I would like to help today and donate

Next
Thank you! Your submission has been received!
Oops! Something went wrong while submitting the form.
Thank you! Your submission has been received!
Oops! Something went wrong while submitting the form.
Next
Thank you! Your submission has been received!
Oops! Something went wrong while submitting the form.
Thank you! Your submission has been received!
Oops! Something went wrong while submitting the form.
CLOSE
NEWS

Short Update: Court caseload expected to increase by 4 million new cases after pandemic in Spain

FT Admin - May 25, 2020 - COVID-19 Updates, Court closures, Remote Justice

Spain is expecting 4 million new cases to be brought to courts after the COVID-19 pandemic. Among other cases, estimates for 2021 foresee a wave of new bankruptcy, dismissal and debt cases.  This represents an increase of 140% in 2021 in comparison with previous years.

The Spanish court system already had a huge civil backlog because of a culture of litigiousness. Parliament approved the government's plan for shifting most court proceedings to videoconferences, extending court hours, using trainees, and prioritizing certain civil cases (e.g. insolvency, child custody disputes, etc.). There has been a less serious backlog of criminal cases, but a flood of new criminal cases would slow down the criminal justice system too. The first 'routine' post-lockdown case to be heard over videoconference was on May 11th. There's going to be a bunch of bureaucratic and IT issues that Spain will need to work through to make this work (among other things, regional courts use incompatible computer systems).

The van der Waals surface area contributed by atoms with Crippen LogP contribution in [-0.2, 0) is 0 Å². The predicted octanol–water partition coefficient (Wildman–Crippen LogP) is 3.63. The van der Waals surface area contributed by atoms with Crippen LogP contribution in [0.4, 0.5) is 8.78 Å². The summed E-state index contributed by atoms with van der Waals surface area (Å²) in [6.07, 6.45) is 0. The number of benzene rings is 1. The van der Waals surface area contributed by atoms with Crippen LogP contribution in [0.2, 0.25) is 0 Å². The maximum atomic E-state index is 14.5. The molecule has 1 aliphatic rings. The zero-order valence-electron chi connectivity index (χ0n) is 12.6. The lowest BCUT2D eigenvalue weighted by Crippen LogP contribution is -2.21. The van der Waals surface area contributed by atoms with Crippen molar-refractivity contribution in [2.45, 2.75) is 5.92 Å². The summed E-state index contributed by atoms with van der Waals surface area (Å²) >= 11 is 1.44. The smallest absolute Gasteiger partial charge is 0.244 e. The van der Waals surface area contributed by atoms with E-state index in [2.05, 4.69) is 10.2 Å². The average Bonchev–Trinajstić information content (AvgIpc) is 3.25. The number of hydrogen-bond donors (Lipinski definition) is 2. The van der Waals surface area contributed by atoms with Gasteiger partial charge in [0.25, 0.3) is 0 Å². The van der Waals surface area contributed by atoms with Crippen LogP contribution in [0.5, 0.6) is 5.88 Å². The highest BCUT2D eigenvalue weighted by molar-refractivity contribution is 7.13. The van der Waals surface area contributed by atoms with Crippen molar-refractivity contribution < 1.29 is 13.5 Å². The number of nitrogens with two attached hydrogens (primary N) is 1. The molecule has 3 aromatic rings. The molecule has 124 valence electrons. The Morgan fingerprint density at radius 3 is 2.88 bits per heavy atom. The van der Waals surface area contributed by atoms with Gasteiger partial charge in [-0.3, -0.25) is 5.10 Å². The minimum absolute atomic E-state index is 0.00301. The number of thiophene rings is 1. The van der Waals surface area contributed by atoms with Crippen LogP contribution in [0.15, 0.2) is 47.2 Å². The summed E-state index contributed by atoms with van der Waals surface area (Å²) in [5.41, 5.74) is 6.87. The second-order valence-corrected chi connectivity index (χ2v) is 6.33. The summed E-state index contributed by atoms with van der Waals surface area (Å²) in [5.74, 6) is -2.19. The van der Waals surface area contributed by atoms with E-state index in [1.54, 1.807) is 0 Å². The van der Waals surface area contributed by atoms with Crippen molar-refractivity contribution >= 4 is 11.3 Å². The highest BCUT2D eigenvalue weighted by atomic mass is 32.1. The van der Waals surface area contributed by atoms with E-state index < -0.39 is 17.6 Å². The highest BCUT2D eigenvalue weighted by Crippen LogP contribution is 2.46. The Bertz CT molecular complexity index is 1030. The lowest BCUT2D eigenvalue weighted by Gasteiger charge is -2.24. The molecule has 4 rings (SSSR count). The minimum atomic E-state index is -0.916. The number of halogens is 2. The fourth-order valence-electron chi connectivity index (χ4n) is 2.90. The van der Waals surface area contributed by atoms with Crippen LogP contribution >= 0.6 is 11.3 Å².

A new plan to tackle the increase in caseload will be revealed in September when court operations are expected to return to normal, but it is foreseen that new judicial bodies will be put in place to handle COVID-19 related cases.

A new judicial period will start on  4 June 2020, when the suspension of proceedings will be lifted. Until then, lawyers have been able to file submissions electronically, but they were not bound by the usual procedural deadlines.  

We publish information as it is reported to us. If you would like to make us aware of an inaccuracy or send us more information please email us at [email protected]

If you are a journalist interested in this story, please telephone Fair Trials’ press department on +44 (0) 20 7822 2370 or +32 (0) 2 360 04 71.

Keep up to date

Receive updates on our work and news about Fair Trials globally

Activities in the following sections on this website are supported by the Justice Programme of the European Union: Legal Experts Advisory Panel, Defence Rights Map, Case Law Database, Advice Guides and Latest News. More information about our financial supporters is available here.